In a large-scale testing procedure, scientists from Cologne University Hospital have explored the effects of more than 1,500 substances on different kinds of cancer cells. The results from this study are a fundamental prerequisite for the development of new therapies for NMC, an aggressive cancer which is often lethal.
Researchers from Cologne are investigating the efficacy of various substances on cancer cells and are therefore hoping for the treatment of a specific form of cancer, which is usually fatal.
Precision medicine, which custom-tailors therapies to the needs of individual patients, is becoming more and more important in cancer therapy. Today, molecular-biological diagnostics can precisely identify alterations in tumor cells. A major aim of modern cancer therapy is to develop drugs that individually target these altered tumor cells, but do not impact the surrounding healthy cells.
Scientists in the working groups of Prof. Roman Thomas and Prof. Martin Sos at the Institute of Pathology and the Department of Translational Genomics of Cologne University Hospital have tested the effects of more than 1,500 substances on different kinds of cancer cells. The testing procedure was carried out in cooperation with the Technical University of Dortmund, the Lead Discovery Center Dortmund, and other international groups. The researchers were able to identify an inhibitor that specifically limits the growth of cells exhibiting a fusion of the proteins BRD4 und NUT. The resulting BRD4/NUT fusion genes are characteristic for so-called NMC tumours. NMC (NUT midline carcinoma) is a rare, aggressive type of cancer affecting the epithelial tissue of mucous membranes in the patient’s pharynx and throat. To date there is no effective therapy for this cancer.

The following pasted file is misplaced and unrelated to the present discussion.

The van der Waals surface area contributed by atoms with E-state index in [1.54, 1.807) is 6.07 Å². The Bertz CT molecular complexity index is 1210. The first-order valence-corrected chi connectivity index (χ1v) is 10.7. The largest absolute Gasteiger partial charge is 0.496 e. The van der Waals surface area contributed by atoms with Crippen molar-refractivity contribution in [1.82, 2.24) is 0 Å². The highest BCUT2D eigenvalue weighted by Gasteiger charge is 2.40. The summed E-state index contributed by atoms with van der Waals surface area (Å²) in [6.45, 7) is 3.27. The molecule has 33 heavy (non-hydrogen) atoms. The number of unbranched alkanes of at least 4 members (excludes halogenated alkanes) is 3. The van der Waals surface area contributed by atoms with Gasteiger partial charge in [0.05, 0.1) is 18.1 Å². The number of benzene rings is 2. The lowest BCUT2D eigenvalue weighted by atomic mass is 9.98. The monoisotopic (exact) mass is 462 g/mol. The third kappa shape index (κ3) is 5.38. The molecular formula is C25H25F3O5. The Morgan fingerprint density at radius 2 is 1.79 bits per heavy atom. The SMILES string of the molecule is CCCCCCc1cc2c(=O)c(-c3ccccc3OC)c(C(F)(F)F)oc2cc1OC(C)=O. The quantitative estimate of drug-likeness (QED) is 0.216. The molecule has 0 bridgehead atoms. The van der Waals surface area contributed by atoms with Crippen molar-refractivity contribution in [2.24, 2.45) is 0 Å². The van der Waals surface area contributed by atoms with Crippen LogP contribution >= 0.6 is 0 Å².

In the study, the scientists were able to shed light on the molecular mechanism responsible for the effectiveness of the inhibitor. Their insights are an important prerequisite for the development of new and improved therapies for NMC, which is lethal in most cases.
MEDICA-tradefair.com; Source: University of Cologne